<!DOCTYPE HTML PUBLIC "-//W3C//DTD HTML 4.01 Transitional//EN">
<meta http-equiv="content-type" content="text/html; charset=ISO-8859-1">
<body bgcolor="#ffffff" text="#000000">
<h1 itemprop="name headline "><small>US steps up efforts to break
Guantánamo hunger strike</small></h1>
<p itemprop="description" id="stand-first" class="stand-first-alone"
data-component="Article:standfirst_cta">Shaker Aamer, last British
resident held in camp, tells of harsh regime to break strikers'
<ul class="article-attributes trackable-component b4"
<div class="contributor-full"> <span itemscope="" itemprop="author"
class="contributor" rel="author" itemprop="url"
home affairs editor </div>
<li class="publication"> <a itemprop="publisher"
href="http://observer.guardian.co.uk">The Observer</a>, <time
itemprop="datePublished" datetime="2013-06-22T07:29EDT" pubdate="">Saturday
22 June 2013 07.29 EDT</time> </li>
<div id="main-content-picture" itemscope="" itemprop="image"
itemtype="http://schema.org/ImageObject"> <small><small><a class="moz-txt-link-freetext" href="http://www.guardian.co.uk/world/2013/jun/22/us-efforts-guantanamo-hunger-strike">http://www.guardian.co.uk/world/2013/jun/22/us-efforts-guantanamo-hunger-strike</a></small></small><br>
<p>Increasingly brutal tactics are being used in an attempt to break
the hunger strike by detainees at <a
title="More from guardian.co.uk on Guantánamo Bay">Guantánamo Bay</a>,
according to fresh testimony from the last British resident still held
in the camp.</p>
title="">Shaker Aamer</a> claims that the US authorities are
systematically making the regime more hardline to try to defuse the
strike, which now involves almost two-thirds of the detainees.
Techniques include making cells "freezing cold" to accentuate the
discomfort of those on hunger strike and the introduction of
title="">feeding tubes</a>, which Aamer said were forced into inmates'
stomachs twice a day and caused detainees to vomit over themselves.</p>
<p>The 46-year-old from London tells of one detainee who was admitted
to hospital 10 days ago after a nurse had pushed the tube into his
lungs rather than his stomach, causing him later to cough up blood.
Aamer also alleges that some nurses at <a
Bay </a>are refusing to wear their name tags in order to prevent
detainees registering abuse complaints against staff.</p>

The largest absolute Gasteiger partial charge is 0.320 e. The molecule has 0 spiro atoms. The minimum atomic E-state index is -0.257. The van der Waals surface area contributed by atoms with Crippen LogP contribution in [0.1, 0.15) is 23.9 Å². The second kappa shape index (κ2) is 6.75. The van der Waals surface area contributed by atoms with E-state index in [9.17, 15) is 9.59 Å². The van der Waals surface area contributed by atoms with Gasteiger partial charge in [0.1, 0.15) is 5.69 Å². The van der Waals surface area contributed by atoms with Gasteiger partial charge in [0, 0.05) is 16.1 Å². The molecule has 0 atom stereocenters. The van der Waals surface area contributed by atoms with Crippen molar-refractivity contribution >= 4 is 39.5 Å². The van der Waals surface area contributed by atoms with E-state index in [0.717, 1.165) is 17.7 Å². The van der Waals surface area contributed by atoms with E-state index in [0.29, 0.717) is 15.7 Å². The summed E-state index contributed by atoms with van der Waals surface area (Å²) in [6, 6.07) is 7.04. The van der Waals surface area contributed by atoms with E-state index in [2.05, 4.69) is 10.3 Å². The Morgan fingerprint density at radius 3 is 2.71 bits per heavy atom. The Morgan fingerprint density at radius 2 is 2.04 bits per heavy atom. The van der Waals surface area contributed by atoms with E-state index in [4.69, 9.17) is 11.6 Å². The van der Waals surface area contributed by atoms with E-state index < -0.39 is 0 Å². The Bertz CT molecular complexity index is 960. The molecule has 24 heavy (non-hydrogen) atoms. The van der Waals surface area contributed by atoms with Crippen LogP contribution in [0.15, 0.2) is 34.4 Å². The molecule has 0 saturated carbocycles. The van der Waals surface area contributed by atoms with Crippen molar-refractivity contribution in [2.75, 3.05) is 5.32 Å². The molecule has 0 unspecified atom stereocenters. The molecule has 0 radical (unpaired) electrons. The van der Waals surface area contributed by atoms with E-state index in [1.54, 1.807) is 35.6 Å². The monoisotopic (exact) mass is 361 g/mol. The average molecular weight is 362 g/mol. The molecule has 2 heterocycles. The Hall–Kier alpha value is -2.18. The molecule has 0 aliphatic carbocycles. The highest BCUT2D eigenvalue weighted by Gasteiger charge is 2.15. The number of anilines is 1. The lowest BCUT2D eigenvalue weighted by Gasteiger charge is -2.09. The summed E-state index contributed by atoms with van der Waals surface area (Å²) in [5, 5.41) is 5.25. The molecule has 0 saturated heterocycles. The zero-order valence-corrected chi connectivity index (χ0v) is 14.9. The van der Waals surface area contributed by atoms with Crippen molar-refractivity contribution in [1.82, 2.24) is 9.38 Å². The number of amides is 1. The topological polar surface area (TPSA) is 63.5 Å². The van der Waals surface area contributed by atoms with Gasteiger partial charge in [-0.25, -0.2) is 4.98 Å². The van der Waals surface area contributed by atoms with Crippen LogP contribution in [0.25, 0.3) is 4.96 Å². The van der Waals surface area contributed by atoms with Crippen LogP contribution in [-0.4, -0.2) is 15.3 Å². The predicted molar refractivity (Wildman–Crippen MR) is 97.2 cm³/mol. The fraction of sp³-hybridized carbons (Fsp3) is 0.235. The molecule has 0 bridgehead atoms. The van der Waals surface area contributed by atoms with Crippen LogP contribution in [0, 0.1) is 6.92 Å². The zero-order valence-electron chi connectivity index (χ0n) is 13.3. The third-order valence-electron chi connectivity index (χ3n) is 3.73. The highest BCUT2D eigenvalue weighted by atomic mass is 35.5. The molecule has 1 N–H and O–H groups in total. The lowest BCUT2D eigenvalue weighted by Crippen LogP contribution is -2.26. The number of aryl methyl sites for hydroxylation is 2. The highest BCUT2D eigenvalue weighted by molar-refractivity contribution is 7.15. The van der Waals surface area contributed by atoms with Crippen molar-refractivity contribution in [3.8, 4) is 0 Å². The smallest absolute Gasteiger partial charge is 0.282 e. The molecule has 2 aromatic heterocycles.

<p>Speaking last week from the camp in <a
title="More from guardian.co.uk on Cuba">Cuba</a>, exactly four months
after he joined the hunger strike, Aamer said: "The administration is
getting ever more angry and doing everything they can to break our
hunger strike. Honestly, I wish I was dead."</p>
<p>The momentum behind efforts to release Aamer – who has spent more
than 11 years without trial inside the camp – mounted sharply last week
title="">David Cameron raising the issue directly with the US
president, Barack Obama, </a>during the G8 summit in Northern Ireland.</p>
<p>On Wednesday, in a response to a parliamentary question about what
had been discussed by the two leaders, Cameron revealed that his next
step would be to write to Obama about the "specifics of the case and
everything that we can do to expedite it". He added: "Clearly,
President Obama wants to make progress on this issue and we should help
him in every way that we can with respect to this individual."</p>
<p>The prime minister's comments are the most positive indication to
date that Aamer will eventually be freed – he has been cleared for
release twice since 2007.</p>
title="">Clive Stafford Smith</a>, the director of the legal charity
Reprieve, who passed a transcript of his conversation with Aamer to the
<em>Observer</em>, said: "These gruesome new details show just how bad
things are in Guantánamo. The whole thing is at breaking point. Clearly
the US military is under enormous pressure and doing everything it can
to hurt the men and break the hunger strike."</p>
<p>Although the military initially denied that there was a <a
title="">hunger strike inside Guantanámo,</a> it now concedes that, of
the 166 detainees, 104 are on hunger strike and 44 are being force-fed.</p>
<p>Aamer also documents his declining health and how the camp's regime
deliberately inflates the weight of detainees on hunger strike. Aamer,
who has permission to live in the UK indefinitely because his wife is a
British national, said: "They said I was 160lb, but I was 154lb a few
days ago. Unless there has been a miracle, my weight has not gone up
without eating. But they cheat by adding shackles and sometimes even
pressing down as they do it to add to your weight.</p>
<p>"If you have a medical standard for when a detainee should be
force-fed for his own health, then force-feed him when it can still
save his health. Don't wait until his body is so harmed by the lack of
food that all you are protecting is the US military – from the harm of
a prisoner dying for a principle."</p>
<p>Aamer describes his daily diet at Guantánamo as a cup of tea or two
each day with a low-calorie sweetener and occasionally an Ocean Spray
powder mix that has 10 calories – enough to give an energy boost.</p>
<div class="moz-signature">-- <br>
522 Valencia Street
San Francisco, CA 94110
<a class="moz-txt-link-abbreviated" href="http://www.freedomarchives.org">www.freedomarchives.org</a>